Community steps up to plate in park cleanup
Laurie Everett email@example.com
Updated Jul 29, 2013 at 9:12 AM
MT. JULIET - A week after the Lebanon Road business district was ravaged by an EF2 tornado, things are getting back to some semblance of normalcy.
While blue tarps still cover some damaged roofs and plywood protects where windows were blown out, most of the damage is repaired and businesses are up and running.
The Dollar General store and Subway took the biggest hit from the twister that packed 116 mph winds. Both are still closed. The owner of Subway said he did not know when his restaurant would re-open, but he is working toward that goal.
A construction crew has been on site at the Dollar General store all week. How best to rebuild the structure has been discussed. There is some talk about bulldozing the building and starting from scratch.
“As for the resiliency of our citizens and this great community, the term extraordinary could be used times 10,” said city manager Kenneth Martin. “Most of the businesses are now back open and those that aren't are well on their way.”
Martin said the city would provide specialized inspections for the businesses impacted by the tornado.
“This should hopefully help them get back up and running much sooner,” he said.
Martin said there have been hundreds of volunteers on site along the tornado’s path, cleaning up and helping rebuild.
“They don't call us the Volunteer State for nothing," he said. "Well over 100 local citizens, moms, dads, children and volunteers converged on the Mt. Juliet Little League Park this weekend, and the park is looking so much better.”
The tornado roared through the park and uprooted trees, tore down fences and toppled light poles. Two years ago, floodwaters inundated the park and caused more than $200,000 in damage.
According to League Director of Field and Maintenance Ed Tignor, about 70 volunteers showed up Saturday and Sunday to help clean up and do minor repairs.
“They picked up a ton of debris that came from the roof of the Lineberry building,” he said. “We had former board members, parents and families here. Also people who heard about what happened here came to help."
One dugout was re-roofed, and Jones Brothers rented a boom lift for the effort.
Tignor said the tornado caused more monetary damage than the flood.
“But now we have to replace the lighting and poles,” he said. “They’ve been up for 30 years, and they are extremely expensive to replace.”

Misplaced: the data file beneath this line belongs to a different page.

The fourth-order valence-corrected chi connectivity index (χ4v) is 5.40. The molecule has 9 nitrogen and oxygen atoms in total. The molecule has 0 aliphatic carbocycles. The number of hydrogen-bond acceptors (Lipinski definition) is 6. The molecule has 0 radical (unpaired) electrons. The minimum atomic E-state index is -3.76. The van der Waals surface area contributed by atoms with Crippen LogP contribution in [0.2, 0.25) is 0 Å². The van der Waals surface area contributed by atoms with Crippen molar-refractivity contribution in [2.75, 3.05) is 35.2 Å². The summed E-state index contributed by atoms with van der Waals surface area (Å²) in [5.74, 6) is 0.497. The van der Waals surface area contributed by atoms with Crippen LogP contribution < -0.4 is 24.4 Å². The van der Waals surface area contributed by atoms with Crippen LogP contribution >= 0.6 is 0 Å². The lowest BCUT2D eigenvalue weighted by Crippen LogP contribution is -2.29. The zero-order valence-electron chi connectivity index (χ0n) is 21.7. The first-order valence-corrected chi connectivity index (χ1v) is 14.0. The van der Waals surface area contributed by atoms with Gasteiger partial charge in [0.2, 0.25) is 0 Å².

He said a bid to replace just one field light was $75,000. A handful need to be replaced.
While discouraged, Tignor said the response from the community gives him "hope."
"People still want to help others," he said.
The Hermitage Home Depot donated $5,000 to the cleanup effort, and Dick’s Sporting Goods donated $3,000. Academy Sports, Lowes and Walmart also contributed, among others.
The rescheduled tryouts will take place Saturday at the park.
The park is one of the oldest in Tennessee, and more than 1,400 children participate each season.
“Thousands of dollars have been donated, and lots of smiling little faces will soon take to the fields again thanks to countless wonderful human beings who have put community above self, and I could not be prouder,” Martin said.
Though some residents complained they did not hear the tornado sirens prior to the touchdown, Wilson Emergency Management officials said they were set off with each of the four tornado warnings issued by the National Weather Service that morning. The sirens were tested on Saturday.
“The test of the sirens went great, and all are performing correctly, I'm told by WEMA representatives,” said Martin.
Mt. Juliet Police Chief James Hambrick said he was proud of all the responders in the wake of the tornado.
“We are just blessed it didn't hit in a residential area or at a different time where the businesses would have been more occupied,” said Hambrick.
A mobile home park is located about 500 yards from the tornado’s path.